“We’re breathing at the moment,” said Matthew Addison, Executive Chairman of the Institute of Certified Bookkeepers (ICB) of the lull before the next tax policy storm.
Despite the frenzy of activity of his more than 4,500 members at the time of our interview, mid-way between the end of the financial year and the tabling of the mini-Budget and JobKeeper review on 23 July, the tasks were clear. Reconciling, verifying and submitting final payrolls for 30 June in their principal role as BAS agents.
“But this is a process we’re used to,” Addison explains. And with the introduction of the Single Touch Payroll, this job has become a little easier.
What bookkeepers and the rest of the world were not used to and have had to adjust to is the impact of COVID-19.
‘Overnight’ change for bookkeepers
Prior to the pandemic, the focus of their work has traditionally been on working with their business clients on digital solutions to recordkeeping and invoicing, as well as meeting their GST, payroll and Fair Work compliance obligations and processing BAS statements.
The government stimulus measures introduced in March to save jobs and the economy changed all that. Almost overnight.
“We had three years to implement the GST, and STP, but we suddenly had to implement JobKeeper in 30 days,” recalls Addison.
“Our team of 20 was running at 400% capacity to support our members with upskilling over the last three months to learn to set up new systems and processes.”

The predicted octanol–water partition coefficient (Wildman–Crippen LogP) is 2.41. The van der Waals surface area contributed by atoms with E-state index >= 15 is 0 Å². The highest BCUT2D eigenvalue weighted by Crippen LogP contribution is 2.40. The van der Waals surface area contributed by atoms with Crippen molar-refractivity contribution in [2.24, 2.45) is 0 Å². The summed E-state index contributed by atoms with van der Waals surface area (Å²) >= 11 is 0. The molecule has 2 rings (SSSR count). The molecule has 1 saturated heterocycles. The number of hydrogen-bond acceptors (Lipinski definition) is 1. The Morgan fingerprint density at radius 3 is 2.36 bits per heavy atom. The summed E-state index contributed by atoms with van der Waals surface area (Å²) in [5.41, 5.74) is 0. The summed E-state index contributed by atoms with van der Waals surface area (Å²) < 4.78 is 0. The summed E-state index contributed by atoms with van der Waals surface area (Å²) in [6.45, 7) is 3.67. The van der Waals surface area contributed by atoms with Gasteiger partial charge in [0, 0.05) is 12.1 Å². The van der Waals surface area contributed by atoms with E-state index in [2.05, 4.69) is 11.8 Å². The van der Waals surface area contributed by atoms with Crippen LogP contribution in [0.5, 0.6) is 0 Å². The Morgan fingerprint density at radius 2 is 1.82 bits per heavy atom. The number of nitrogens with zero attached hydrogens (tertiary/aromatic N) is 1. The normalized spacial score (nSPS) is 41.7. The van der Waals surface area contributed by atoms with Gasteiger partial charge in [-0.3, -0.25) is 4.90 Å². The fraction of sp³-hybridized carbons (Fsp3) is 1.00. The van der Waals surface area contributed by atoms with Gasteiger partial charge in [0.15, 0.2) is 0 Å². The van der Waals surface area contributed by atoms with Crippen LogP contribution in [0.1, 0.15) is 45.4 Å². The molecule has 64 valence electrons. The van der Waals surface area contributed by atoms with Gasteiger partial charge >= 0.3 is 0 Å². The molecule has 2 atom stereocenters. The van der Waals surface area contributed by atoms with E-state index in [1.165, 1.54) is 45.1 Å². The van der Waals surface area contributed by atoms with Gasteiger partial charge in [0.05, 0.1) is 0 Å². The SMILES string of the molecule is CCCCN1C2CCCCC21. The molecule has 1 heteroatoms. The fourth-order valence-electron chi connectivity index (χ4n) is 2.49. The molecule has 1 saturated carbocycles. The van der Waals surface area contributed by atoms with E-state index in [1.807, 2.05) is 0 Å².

But bookkeepers have also become the intermediary between government and business. They had to explain the new stimulus measures to their clients and whether or not they were eligible, then follow up with the ATO if JobKeeper eligibility or the cash flow boost had not been received. All on top of their regular workload.
One advantage for ICB members is that in most cases, business continuity was not heavily affected by COVID with around 70% of bookkeepers working from home, and most operating on a cloud-based system enabling remote access for their business.
JobKeeper review ahead
As the JobKeeper review approaches on 23 July, so does the prospect of new or adapted guidelines or programs to be introduced once this lifeline is due to come to an end in September.
“We can see September, but not sure what happens after that,” reflects Addison.
This uncertainty, combined with the extra workload, have contributed to stress and anxiety levels that have shot up among ICB members as some of the clients they have worked with so closely are faced with closing their doors, with no income.
Roadmap out of COVID-19
“Some businesses will bounce back and others will struggle, and there is a growing discussion about how to help businesses exit with integrity,” explains Addison, sees his members working with owners to rebuild their business or to review their capacity to rebuild.
Looking ahead to a post-COVID environment for ICB members will create challenges to be overcome. Even if businesses do reopen, Addison predicts that their customers’ behaviour and expectations will have changed. So businesses will need to adapt, to deliver their product or services slightly differently, predicts Addison.
“I don’t see any reduction in our work. There will be more businesses connect with our members as more businesses seek accredited professional help to help them work through the roadmap out of COVID-19 and this reduced economic activity.
“What is that roadmap? It’s about how we rebuild our turnover. How do we rebuild a customer base? What are the right premises to be in? What is the right workforce to have? How do we manage changes in our workforce?”
Although this is a time of unprecedented change, Addison is sanguine. “I’m not seeing a wholescale revolution.”